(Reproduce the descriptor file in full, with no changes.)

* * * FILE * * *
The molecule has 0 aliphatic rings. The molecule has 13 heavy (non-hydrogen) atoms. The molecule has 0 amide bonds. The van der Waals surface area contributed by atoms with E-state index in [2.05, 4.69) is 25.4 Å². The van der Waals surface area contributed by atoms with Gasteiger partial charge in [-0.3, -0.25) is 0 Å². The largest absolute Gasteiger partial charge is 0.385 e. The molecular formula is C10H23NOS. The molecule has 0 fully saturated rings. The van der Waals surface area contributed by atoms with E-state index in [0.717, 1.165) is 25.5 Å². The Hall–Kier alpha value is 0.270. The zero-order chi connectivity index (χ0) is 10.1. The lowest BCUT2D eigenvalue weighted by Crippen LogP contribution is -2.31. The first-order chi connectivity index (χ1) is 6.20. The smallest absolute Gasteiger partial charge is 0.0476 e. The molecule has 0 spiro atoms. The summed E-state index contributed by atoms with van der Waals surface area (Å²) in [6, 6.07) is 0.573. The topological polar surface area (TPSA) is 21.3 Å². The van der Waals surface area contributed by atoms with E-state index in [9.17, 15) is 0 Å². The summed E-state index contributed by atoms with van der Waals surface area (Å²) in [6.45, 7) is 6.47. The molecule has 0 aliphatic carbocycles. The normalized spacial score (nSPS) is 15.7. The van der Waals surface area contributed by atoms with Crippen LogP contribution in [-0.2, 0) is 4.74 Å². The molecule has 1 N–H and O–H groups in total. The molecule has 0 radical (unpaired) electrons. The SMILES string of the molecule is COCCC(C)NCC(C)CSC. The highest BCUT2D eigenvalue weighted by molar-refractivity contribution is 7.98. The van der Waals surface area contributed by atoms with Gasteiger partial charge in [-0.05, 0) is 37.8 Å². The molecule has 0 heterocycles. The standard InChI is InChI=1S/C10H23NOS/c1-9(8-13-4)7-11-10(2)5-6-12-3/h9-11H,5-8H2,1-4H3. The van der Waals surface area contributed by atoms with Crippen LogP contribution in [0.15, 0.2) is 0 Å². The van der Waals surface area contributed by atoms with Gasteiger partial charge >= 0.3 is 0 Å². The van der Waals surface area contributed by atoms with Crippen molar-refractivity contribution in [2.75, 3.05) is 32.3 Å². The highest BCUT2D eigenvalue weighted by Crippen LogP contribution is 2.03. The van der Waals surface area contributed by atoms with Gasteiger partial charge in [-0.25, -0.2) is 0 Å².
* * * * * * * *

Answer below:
The molecule has 0 aliphatic rings. The molecule has 13 heavy (non-hydrogen) atoms. The molecule has 0 amide bonds. The van der Waals surface area contributed by atoms with E-state index in [2.05, 4.69) is 25.4 Å². The van der Waals surface area contributed by atoms with Gasteiger partial charge in [-0.3, -0.25) is 0 Å². The largest absolute Gasteiger partial charge is 0.385 e. The molecular formula is C10H23NOS. The molecule has 0 fully saturated rings. The van der Waals surface area contributed by atoms with E-state index in [0.717, 1.165) is 25.5 Å². The Hall–Kier alpha value is 0.270. The zero-order chi connectivity index (χ0) is 10.1. The lowest BCUT2D eigenvalue weighted by Crippen LogP contribution is -2.31. The first-order chi connectivity index (χ1) is 6.20. The smallest absolute Gasteiger partial charge is 0.0476 e. The molecule has 0 spiro atoms. The summed E-state index contributed by atoms with van der Waals surface area (Å²) in [6, 6.07) is 0.573. The topological polar surface area (TPSA) is 21.3 Å². The van der Waals surface area contributed by atoms with E-state index in [9.17, 15) is 0 Å². The summed E-state index contributed by atoms with van der Waals surface area (Å²) in [6.45, 7) is 6.47. The molecule has 0 aliphatic carbocycles. The normalized spacial score (nSPS) is 15.7. The van der Waals surface area contributed by atoms with Crippen LogP contribution in [-0.2, 0) is 4.74 Å². The molecule has 1 N–H and O–H groups in total. The molecule has 0 radical (unpaired) electrons. The SMILES string of the molecule is COCCC(C)NCC(C)CSC. The highest BCUT2D eigenvalue weighted by molar-refractivity contribution is 7.98. The van der Waals surface area contributed by atoms with Gasteiger partial charge in [-0.05, 0) is 37.8 Å². The molecule has 0 heterocycles. The standard InChI is InChI=1S/C10H23NOS/c1-9(8-13-4)7-11-10(2)5-6-12-3/h9-11H,5-8H2,1-4H3. The van der Waals surface area contributed by atoms with Crippen LogP contribution in [0.15, 0.2) is 0 Å². The van der Waals surface area contributed by atoms with Gasteiger partial charge >= 0.3 is 0 Å². The van der Waals surface area contributed by atoms with Crippen molar-refractivity contribution in [2.75, 3.05) is 32.3 Å². The highest BCUT2D eigenvalue weighted by Crippen LogP contribution is 2.03. The van der Waals surface area contributed by atoms with Gasteiger partial charge in [-0.25, -0.2) is 0 Å².